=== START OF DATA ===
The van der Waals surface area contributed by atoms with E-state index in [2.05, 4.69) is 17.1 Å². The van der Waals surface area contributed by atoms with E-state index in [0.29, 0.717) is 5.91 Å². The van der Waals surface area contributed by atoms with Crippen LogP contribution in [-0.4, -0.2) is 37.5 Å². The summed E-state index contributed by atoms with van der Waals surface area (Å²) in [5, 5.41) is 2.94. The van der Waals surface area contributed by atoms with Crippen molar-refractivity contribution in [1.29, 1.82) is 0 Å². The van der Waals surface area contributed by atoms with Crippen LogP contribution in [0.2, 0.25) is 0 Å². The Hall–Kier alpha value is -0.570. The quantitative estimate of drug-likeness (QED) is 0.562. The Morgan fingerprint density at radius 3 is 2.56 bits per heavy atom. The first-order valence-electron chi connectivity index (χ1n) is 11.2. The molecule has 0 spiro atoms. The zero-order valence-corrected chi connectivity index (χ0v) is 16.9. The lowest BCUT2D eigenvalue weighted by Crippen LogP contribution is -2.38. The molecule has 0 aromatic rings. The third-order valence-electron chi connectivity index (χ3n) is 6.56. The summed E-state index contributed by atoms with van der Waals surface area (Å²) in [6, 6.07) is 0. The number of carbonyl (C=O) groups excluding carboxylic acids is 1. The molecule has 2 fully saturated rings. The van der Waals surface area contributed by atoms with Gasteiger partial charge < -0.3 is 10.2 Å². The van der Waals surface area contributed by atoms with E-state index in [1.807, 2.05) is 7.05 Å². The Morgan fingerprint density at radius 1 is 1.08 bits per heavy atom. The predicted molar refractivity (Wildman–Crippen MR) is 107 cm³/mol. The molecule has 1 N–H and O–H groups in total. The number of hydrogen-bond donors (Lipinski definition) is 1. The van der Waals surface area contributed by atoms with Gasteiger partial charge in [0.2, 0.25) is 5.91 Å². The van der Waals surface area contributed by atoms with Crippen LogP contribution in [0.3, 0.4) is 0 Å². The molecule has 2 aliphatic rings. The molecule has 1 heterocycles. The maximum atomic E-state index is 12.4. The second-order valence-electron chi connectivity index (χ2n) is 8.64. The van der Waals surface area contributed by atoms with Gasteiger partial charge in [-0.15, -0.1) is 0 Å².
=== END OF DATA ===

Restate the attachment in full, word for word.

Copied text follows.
The van der Waals surface area contributed by atoms with E-state index in [2.05, 4.69) is 17.1 Å². The van der Waals surface area contributed by atoms with E-state index in [0.29, 0.717) is 5.91 Å². The van der Waals surface area contributed by atoms with Crippen LogP contribution in [-0.4, -0.2) is 37.5 Å². The summed E-state index contributed by atoms with van der Waals surface area (Å²) in [5, 5.41) is 2.94. The van der Waals surface area contributed by atoms with Crippen molar-refractivity contribution in [1.29, 1.82) is 0 Å². The van der Waals surface area contributed by atoms with Crippen LogP contribution in [0.2, 0.25) is 0 Å². The Hall–Kier alpha value is -0.570. The quantitative estimate of drug-likeness (QED) is 0.562. The Morgan fingerprint density at radius 3 is 2.56 bits per heavy atom. The first-order valence-electron chi connectivity index (χ1n) is 11.2. The molecule has 0 spiro atoms. The zero-order valence-corrected chi connectivity index (χ0v) is 16.9. The lowest BCUT2D eigenvalue weighted by Crippen LogP contribution is -2.38. The molecule has 0 aromatic rings. The third-order valence-electron chi connectivity index (χ3n) is 6.56. The summed E-state index contributed by atoms with van der Waals surface area (Å²) in [6, 6.07) is 0. The number of carbonyl (C=O) groups excluding carboxylic acids is 1. The molecule has 2 fully saturated rings. The van der Waals surface area contributed by atoms with Gasteiger partial charge < -0.3 is 10.2 Å². The van der Waals surface area contributed by atoms with E-state index in [1.807, 2.05) is 7.05 Å². The Morgan fingerprint density at radius 1 is 1.08 bits per heavy atom. The predicted molar refractivity (Wildman–Crippen MR) is 107 cm³/mol. The molecule has 1 N–H and O–H groups in total. The number of hydrogen-bond donors (Lipinski definition) is 1. The van der Waals surface area contributed by atoms with Gasteiger partial charge in [0.2, 0.25) is 5.91 Å². The van der Waals surface area contributed by atoms with Crippen LogP contribution in [0.3, 0.4) is 0 Å². The molecule has 2 aliphatic rings. The molecule has 1 heterocycles. The maximum atomic E-state index is 12.4. The second-order valence-electron chi connectivity index (χ2n) is 8.64. The van der Waals surface area contributed by atoms with Gasteiger partial charge in [-0.15, -0.1) is 0 Å².